James King founded the Texas Wine School (TWS). Originally from England, King launched the TWS in late 2010 after he and his wife moved to Houston from Los Angeles. Before that, James ran sommelier certification programs at The Wine House.
King’s most significant contribution was to bring Wine & Spirits Education Trust (WSET) certification to Texas. He also introduced certifications from the Society of Wine Educators, the French Wine Society, the North American Sommelier Association, and the Sake School of America. TWS was one of the first schools to offer wine certifications from multiple vendors.
In 2014, James moved to Arkansas for his wife’s job and sold ownership of the school to Liz and Paul Palmer, who were his students at the time. King retains a small piece of the pie in return for coming back a couple of times a year to contribute on the educational side. He currently runs the King James Wine School in Arkansas.
Liz runs the operation and teaches at least one class a week. They currently have a roster of a dozen instructors. Of note, the school offers a “Specialist of Texas Wine” class with Dr. Russell Kane. Since 2019, Walden Pemantle has been the Director of Education; they previously worked at Vino Vero, a wine distributor located in Houston.
Paul is a large accounting firm partner and funded a significant school expansion. The TWS is now located at their wine storage facility, Art of Cellaring, which was developed in 2015. The building is a nondescript grey bunker of a building. The entrance is an iron gate in the alley that leads into a wooded courtyard and the main door. . The school is located at 2301 Portsmouth St, in Houston. They also offer wine courses in Austin at the Wanderlust Wine Company, located at 610 N. Interstate 35.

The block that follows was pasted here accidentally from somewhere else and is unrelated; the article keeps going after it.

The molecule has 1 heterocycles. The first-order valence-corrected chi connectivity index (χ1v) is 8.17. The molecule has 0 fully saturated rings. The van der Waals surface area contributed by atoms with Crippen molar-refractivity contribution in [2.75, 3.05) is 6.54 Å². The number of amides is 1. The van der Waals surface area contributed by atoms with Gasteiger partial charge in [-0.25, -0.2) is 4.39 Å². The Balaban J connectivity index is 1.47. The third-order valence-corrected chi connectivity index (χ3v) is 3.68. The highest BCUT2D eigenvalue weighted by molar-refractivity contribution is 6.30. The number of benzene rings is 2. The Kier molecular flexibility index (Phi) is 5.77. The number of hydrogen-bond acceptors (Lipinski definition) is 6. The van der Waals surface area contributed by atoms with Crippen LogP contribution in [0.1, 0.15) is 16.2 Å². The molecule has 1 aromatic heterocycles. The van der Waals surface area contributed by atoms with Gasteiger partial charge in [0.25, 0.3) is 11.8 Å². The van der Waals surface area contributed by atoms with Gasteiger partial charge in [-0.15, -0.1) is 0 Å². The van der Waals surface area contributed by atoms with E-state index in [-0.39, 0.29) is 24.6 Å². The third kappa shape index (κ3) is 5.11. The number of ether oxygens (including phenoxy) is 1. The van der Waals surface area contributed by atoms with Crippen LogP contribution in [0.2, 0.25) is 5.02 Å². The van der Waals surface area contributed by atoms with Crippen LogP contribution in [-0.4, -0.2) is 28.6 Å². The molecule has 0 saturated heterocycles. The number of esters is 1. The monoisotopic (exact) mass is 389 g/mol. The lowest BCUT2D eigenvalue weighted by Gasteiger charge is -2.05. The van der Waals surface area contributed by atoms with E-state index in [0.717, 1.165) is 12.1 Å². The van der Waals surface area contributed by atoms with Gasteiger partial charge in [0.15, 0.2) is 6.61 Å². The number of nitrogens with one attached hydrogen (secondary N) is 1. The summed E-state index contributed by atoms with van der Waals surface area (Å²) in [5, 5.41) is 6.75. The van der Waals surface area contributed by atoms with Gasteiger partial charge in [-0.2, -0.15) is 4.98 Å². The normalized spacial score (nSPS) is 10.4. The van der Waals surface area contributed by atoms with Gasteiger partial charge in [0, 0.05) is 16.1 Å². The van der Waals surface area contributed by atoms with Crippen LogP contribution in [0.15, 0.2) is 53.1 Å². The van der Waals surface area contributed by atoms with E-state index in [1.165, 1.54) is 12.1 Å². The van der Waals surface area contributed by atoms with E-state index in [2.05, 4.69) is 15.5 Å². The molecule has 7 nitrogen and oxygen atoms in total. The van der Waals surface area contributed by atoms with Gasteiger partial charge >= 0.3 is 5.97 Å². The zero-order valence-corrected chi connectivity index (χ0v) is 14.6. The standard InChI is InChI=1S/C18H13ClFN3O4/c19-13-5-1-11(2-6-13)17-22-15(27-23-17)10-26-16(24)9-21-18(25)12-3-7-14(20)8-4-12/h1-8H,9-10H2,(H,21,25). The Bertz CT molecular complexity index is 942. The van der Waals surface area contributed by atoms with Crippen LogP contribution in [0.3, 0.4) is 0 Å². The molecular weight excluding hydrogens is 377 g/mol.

The Texas Workforce Commission is the licensing authority for proprietary institutions, including for-profit/proprietary vocational-technical schools. Like all other wine schools in Texas, this school is not an authorized school, as required by state law for professional schools. This is troublingly common for WSET franchisees, something we hope the Wine & Spirit Education Trust addresses. We feel WSET is not protecting its affiliated schools from potential legal scrutiny. In addition, this wine school became a (501)(c)(3) nonprofit organization in 2019.
This wine school has recently seen quite a few local media mentions.
Pascolini holds certificates from the Istituto di Cultura del Vino and the Italian Sommelier Association (AIS), the largest sommelier association in the world. He’s also an instructor at the Texas Wine School in Houston, and serves as the Texas delegate of the North American Sommelier Association.Paper City Magazine, January 2018
Turning to his current role at the Art of Cellaring, the wine facility in Upper Kirby offers both its members and members of the general public ways to broaden their knowledge. The facility’s Wine School is the only place in the South where someone can earn a WSET diplomaCulture Map Houston, September 2021
Sip Like a Somm at The Wine School. Yes, there’s an exam at the end of WSET Level 1, the school’s beginner-level wine certification class, but owner Liz Palmer promises: “It’s for consumers as much as it is for industry people.”Houstonia, July 2019
They accept Google Pay and all major credit cards processed through FareHarbor.
This wine school is well-rated by SOMM, due to its high-quality programs and brick-and-mortar location. The school is also highly rated by both Yelp and Google.
The instructors are phenomenal, making the classes interactive and laced with personal stories. I took WSET1 just for fun, passed with flying colors. Since that was way too easy, I also completed WSET2 and WSET3 (hard!). I was thirsty for more so Italian Wine Scholar and Spanish Wine Scholar followed. There are Master Classes, Guest Speaker Series, Comparative Wines and many more. They also invite producers and distributors. I keep coming back for more.